“I’m going to take my cues from the president’s lawyers . . . We know how it’s going end”
Senate Majority Leader Mitch McConnell courted controversy Thursday when he revealed on Fox News that he would coordinate President Donald Trump’s impeachment trial with the White House.
While many Republican and Democratic senators have avoided discussing Trump’s impeachment by arguing that they will be “jurors” at the expected Senate trial, McConnell made no such qualms when he promised Fox News primetime host Sean Hannity that he would “take my cues from the president’s lawyers.”
McConnell met with White House counsel Pat Cipollone on Thursday to discuss the Republican strategy for the impeachment trial, with the House of Representatives expected to vote mostly across party lines on two articles of impeachment against Trump, according to CNN.
After the meeting, McConnell vowed to Hannity that he would be in “total coordination with the White House counsel’s office and the people who are representing the president in the well of the Senate.”
“Everything I do during this, I’m coordinating with the White House counsel,” he added. “There will be no difference between the president’s position and our position as to how to handle this.”
McConnell said that the president would determine whether Senate Republicans will move forward with a quick trial with no witnesses.
“I’m going to take my cues from the president’s lawyers,” McConnell said. “if you know you have the votes, you’ve listened to the arguments on both sides and believe the case is so slim — so weak — that you have the votes to end it, that might be what the president’s lawyers would prefer.”
The Senate trial is expected to begin in January. The Senate requires a two-thirds majority to convict and remove a president from office. McConnell assured Hannity that “we know how it’s going to end.”
“There’s no chance the president’s going to be removed from office,” he said.
Though no final decisions have been made, McConnell and Cipollone agreed to allow House Democratic impeachment managers to present their case before a defense from the president’s lawyers, CNN reported. After that, McConnell will meet with the White House to discuss next steps and any witnesses Trump’s team would like to call.
The Washington Post reported that McConnell is unsure that there are enough Republican votes to only call the witnesses on Trump’s list. If Democratic votes are needed, Senate Minority Leader Chuck Schumer, D-N.Y., can request witnesses like Vice President Mike Pence and acting White House chief of staff Mick Mulvaney.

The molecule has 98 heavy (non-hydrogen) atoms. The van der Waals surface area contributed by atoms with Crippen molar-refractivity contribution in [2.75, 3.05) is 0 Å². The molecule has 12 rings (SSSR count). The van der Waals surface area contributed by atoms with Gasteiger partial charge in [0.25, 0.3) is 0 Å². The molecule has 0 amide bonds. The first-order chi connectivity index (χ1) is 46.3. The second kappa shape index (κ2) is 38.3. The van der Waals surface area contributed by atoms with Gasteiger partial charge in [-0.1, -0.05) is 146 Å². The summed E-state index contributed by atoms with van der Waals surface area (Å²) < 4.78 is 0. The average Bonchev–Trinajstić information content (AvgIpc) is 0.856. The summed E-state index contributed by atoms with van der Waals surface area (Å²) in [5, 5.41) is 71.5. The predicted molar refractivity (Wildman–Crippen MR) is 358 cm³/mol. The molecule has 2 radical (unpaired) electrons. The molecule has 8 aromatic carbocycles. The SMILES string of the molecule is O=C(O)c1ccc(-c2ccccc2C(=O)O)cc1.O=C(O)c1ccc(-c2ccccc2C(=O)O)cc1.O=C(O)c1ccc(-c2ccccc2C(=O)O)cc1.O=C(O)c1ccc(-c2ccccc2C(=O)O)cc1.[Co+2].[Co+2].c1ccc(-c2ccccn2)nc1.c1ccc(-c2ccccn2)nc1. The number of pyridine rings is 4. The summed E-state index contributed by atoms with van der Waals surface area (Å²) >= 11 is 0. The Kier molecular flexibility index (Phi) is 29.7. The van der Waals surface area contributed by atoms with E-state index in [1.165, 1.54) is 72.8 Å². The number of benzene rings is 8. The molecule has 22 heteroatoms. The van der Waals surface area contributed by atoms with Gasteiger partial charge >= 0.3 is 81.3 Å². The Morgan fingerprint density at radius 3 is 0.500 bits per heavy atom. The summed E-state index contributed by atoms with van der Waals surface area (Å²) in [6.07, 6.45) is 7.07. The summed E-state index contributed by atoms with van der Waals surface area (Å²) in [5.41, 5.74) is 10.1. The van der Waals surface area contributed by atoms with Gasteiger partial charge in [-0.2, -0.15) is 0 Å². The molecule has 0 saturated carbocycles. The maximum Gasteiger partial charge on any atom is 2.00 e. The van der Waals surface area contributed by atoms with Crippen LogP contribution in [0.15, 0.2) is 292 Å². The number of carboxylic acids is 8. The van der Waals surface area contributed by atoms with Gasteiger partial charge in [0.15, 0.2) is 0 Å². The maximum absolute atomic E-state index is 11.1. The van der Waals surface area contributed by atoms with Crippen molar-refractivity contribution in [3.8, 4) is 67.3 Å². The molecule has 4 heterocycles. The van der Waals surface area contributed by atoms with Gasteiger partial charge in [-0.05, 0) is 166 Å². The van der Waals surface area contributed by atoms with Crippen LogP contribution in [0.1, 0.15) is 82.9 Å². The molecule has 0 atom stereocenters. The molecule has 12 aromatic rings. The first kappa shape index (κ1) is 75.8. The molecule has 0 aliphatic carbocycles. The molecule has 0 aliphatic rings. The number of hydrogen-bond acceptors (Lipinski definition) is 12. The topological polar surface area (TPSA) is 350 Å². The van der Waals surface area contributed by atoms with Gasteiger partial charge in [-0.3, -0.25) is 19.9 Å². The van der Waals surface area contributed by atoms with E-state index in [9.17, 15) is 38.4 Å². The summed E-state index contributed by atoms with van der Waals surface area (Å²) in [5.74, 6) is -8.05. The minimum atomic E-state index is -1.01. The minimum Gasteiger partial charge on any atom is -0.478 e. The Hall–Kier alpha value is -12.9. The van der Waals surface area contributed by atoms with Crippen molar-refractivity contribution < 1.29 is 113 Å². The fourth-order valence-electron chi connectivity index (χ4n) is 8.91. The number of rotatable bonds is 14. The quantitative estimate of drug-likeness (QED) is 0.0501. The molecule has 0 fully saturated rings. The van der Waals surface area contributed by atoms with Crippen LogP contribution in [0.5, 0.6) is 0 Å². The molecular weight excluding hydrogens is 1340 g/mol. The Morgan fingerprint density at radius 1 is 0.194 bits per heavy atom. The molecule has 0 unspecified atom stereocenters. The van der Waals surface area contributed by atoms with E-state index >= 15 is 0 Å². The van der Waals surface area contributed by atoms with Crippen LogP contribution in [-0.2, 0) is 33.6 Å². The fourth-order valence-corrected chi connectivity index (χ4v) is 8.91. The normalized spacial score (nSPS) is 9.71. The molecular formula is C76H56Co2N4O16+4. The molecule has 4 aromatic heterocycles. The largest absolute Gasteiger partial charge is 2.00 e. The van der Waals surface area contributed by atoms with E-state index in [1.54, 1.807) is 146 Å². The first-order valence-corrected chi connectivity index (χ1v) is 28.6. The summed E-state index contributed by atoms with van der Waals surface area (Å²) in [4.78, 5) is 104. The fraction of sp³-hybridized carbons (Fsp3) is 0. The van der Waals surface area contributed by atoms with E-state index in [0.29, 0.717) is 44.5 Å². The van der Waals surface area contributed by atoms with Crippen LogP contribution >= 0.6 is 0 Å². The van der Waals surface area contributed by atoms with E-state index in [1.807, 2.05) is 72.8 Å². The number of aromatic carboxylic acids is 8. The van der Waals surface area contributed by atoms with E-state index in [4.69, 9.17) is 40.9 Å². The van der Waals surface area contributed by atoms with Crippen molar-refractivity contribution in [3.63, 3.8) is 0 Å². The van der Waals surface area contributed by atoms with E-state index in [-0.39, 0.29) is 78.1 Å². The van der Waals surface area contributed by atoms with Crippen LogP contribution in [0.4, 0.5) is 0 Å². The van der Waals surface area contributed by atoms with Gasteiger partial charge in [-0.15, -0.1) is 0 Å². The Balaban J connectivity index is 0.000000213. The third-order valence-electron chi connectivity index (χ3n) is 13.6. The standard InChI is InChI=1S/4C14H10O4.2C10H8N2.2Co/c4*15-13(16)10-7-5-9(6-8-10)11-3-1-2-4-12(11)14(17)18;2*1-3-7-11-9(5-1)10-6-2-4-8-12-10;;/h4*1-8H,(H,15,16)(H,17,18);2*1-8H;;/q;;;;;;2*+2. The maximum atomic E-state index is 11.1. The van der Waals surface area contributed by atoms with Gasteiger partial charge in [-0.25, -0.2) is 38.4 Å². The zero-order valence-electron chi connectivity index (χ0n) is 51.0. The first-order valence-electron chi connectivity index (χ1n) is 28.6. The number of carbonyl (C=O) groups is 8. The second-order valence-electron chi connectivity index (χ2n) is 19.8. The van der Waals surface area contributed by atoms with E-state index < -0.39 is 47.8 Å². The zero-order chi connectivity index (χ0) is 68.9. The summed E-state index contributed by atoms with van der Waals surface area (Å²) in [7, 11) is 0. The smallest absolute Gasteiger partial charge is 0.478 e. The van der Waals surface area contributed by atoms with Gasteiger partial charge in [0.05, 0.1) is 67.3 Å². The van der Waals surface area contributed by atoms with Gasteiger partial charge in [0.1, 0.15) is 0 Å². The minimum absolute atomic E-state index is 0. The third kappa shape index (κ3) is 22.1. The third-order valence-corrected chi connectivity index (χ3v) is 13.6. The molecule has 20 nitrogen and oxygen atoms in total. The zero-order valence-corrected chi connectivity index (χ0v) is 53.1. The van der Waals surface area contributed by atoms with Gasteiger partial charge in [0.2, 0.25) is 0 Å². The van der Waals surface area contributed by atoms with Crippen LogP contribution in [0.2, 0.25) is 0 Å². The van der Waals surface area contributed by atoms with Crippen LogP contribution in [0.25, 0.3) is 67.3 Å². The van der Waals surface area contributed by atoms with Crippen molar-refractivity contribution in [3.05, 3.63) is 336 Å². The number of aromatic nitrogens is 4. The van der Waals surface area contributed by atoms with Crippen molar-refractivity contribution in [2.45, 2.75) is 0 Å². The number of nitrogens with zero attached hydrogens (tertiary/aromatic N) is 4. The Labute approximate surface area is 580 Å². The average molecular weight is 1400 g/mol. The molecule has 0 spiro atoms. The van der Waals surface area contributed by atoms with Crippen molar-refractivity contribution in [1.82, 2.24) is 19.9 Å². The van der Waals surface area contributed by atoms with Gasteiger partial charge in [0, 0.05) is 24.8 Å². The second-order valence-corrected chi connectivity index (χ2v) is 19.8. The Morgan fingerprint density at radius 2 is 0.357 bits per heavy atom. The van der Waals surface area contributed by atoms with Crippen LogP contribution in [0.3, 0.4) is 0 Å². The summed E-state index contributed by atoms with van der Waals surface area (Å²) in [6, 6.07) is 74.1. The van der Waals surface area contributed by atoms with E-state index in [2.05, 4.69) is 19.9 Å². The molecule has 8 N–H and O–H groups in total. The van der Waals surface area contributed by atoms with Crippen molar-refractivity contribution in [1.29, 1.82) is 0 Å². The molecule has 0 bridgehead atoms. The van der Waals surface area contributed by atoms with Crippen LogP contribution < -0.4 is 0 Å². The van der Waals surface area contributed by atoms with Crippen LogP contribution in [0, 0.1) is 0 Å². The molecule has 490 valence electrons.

“My hope is that it will be a shorter process rather than a lengthy process,” McConnell told Hannity.
McConnell’s comments quickly came under fire from Democratic lawmakers.
Rep. Hakeem Jeffries, D-N.Y., read part of McConnell’s comments during Thursday’s House Judiciary hearing on the articles of impeachment against Trump.
“In other words, the jury — Senate Republicans — are going to coordinate with the defendant — Donald Trump — on how exactly the kangaroo court is going to be run,” he said.
Former Sen. Tom Daschle, D-S.D., who served as the Democratic leader during former President Bill Clinton’s impeachment trial, told Axios that he viewed any contact with the White House as “inappropriate.”
“I felt strongly that, as a ‘juror,’ contact or coordination with the White House was not appropriate,” he said. “I had no conversations with the president or his staff during the entire time of the proceedings . . . Times have changed.”
Former Clinton White House press secretary Joe Lockhart agreed.
“So much for an impartial fair trial in the Senate,” he tweeted in response to McConnell’s interview. “This is not how it went down in 1999.”
Former Clinton Cabinet official Robert Reich added that “someone should remind McConnell that the Constitution requires the Senate to act as a jury on impeachment.”
“Imagine the foreman of a jury,” he added, “announcing before a trial that there will be no difference between the jury’s position and a defendant’s.”
Igor Derysh is a New York-based political writer whose work has appeared in the Los Angeles Times, Chicago Tribune, Boston Herald and Baltimore Sun.